Along with the key to my tester for the first week of 2017, I feel like I’m being handed a piece of automotive history.
The 2017 Toyota Corolla in its lovely Blue Crush Metallic paint looks like a little gem. It’s actually a big gem in the crown of Toyota Motor Corporation.
The Corolla started out as a sub-compact and first launched in Japan in 1966.
What was going on in Japan at the time? Executives at Toyota foresaw a Japanese ‘motorization boom’ with the realization that families were moving to the suburbs. The need for family cars was going to explode.
Other factors in Japan in this era included the burgeoning television and the advertising dollars moving towards it rather than newspaper.
According to Toyota’s Global website, everyone was thinking about the three Cs (air-conditioning, colour TV and cars).
The prescient thinking of Toyota executives brought about the construction of a sprawling plant in Takaoka which would be solely dedicated to the manufacture of the Corolla, at a rate of 30,000 per month. Shocking! said the media, considering Toyota was building 50,000 vehicles total per month.
The first-generation Corolla went on sale in November of 1966. The sub-compact was technologically advanced for its time. A floor-shift transmission inspired by European vehicles, for example, as opposed to the standard column shifter, was a first for Japan and Toyota. They saw it as a requirement for the coming ‘highway age.’
Also a first in Japan, the Corolla had a MacPherson strut front suspension which lightened the vehicle and lowered manufacturing costs.
Tatsuo Hasegawa, known as the Father of the Corolla, foresaw the globalization of his ‘creation’ and wanted the vehicle to live up to its responsibility to bring happiness and well-being to ‘everyone on Earth’.
By 1974, at the ripe old age of eight years, it had become the best-selling car in the world and has remained at or near the top, fighting it out with that other global happy car, the Volkswagen Beetle, finally winning in 1997, when the Corolla became the best-selling nameplate in the world, surpassing the Beetle.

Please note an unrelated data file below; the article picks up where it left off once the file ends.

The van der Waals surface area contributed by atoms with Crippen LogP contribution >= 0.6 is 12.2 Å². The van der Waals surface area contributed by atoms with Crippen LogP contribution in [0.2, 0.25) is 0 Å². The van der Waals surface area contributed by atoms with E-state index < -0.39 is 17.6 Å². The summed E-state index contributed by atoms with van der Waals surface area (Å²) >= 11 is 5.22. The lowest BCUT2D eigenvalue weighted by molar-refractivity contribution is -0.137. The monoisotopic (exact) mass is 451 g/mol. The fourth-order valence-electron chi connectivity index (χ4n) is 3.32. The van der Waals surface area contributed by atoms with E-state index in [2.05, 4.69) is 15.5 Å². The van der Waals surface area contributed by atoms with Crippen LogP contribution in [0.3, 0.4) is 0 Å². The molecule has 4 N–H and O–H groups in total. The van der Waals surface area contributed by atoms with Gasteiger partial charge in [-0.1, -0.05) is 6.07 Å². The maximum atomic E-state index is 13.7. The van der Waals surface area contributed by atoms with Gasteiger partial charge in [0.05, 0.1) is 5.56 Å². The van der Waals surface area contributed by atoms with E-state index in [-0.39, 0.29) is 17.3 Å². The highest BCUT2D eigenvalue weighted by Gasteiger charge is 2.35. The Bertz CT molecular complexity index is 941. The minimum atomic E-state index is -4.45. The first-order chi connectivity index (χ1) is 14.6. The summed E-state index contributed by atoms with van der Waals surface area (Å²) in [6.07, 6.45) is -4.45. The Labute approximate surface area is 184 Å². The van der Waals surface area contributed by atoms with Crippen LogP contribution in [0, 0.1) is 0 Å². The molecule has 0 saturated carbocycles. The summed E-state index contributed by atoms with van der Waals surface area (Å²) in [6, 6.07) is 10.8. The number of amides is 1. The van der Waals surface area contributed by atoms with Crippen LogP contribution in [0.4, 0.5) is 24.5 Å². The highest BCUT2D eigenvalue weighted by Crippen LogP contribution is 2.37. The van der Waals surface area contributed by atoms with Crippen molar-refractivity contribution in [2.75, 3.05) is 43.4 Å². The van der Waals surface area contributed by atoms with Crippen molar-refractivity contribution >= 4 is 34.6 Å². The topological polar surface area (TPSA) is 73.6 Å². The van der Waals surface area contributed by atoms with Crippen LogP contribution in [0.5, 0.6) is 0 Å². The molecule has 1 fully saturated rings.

In July of 2013, Toyota reached the milestone of 40 million Corollas sold over eleven generations. Today, over 43 million have been sold in more than 150 countries around the world.
No wonder I feel a bit in awe about driving the Corolla, although I’m sure the experience would be much different than if I were tooling about town in the original.
The version I’m driving today is the SE, which is the best-equipped of the six models offered. It’s starting price is $21,290 and all the options bring the total MSRP to $26,928.47.
The sporty-looking compact is powered by a 1.8-litre four-cylinder engine with a continuously variable transmission. I’m not usually a fan of the droning CVT but Toyota does a good job of having the transmission mimic shifting so the drone is not apparent.
Our tester had the additional ($3,920) XSE Package which adds racy 17-inch aluminum alloy wheels, satellite radio, navigation, a seven-inch display screen, push-button start and SofTex leather seating surfaces (including a blue piping and stitching that enhance the raciness), among other features.
I put the Corolla through its paces on the winding roads through Ferguson’s Cove, Portuguese Cove, Ketch Harbour and into Sambro.
The mix of low winter sun and snow squalls made for interesting driving conditions which were handled with aplomb by the snow tire-shod Corolla.
Sport Mode on this particular model, the sequential multi-mode shifter and the steering wheel-mounted paddle shifters definitely boost the fun quotient.
The spacious back seat is impressive considering its designation as a compact car.
From its inception, Toyota has never skimped on the standard safety features available in the Corolla. In 1966, the 1.1-litre, 60-horsepower newborn had two-speed windshield wipers and impact-absorbing steering wheel, column and headrests.
Today, the eleventh generation version has standard safety features galore and ‘Toyota Safety Sense’ adds auto high beam, dynamic radar cruise control, pedestrian detection and lane departure alert with steering assist.
The word ‘corolla’ is Latin for ‘small crown.’ For this gem of a Toyota, it’s a well-deserved moniker for the vehicle mostly responsible for Toyota’s reputation of building reliable cars.
I love the idea of tooling about town wearing a crown in the 2017 Corolla.
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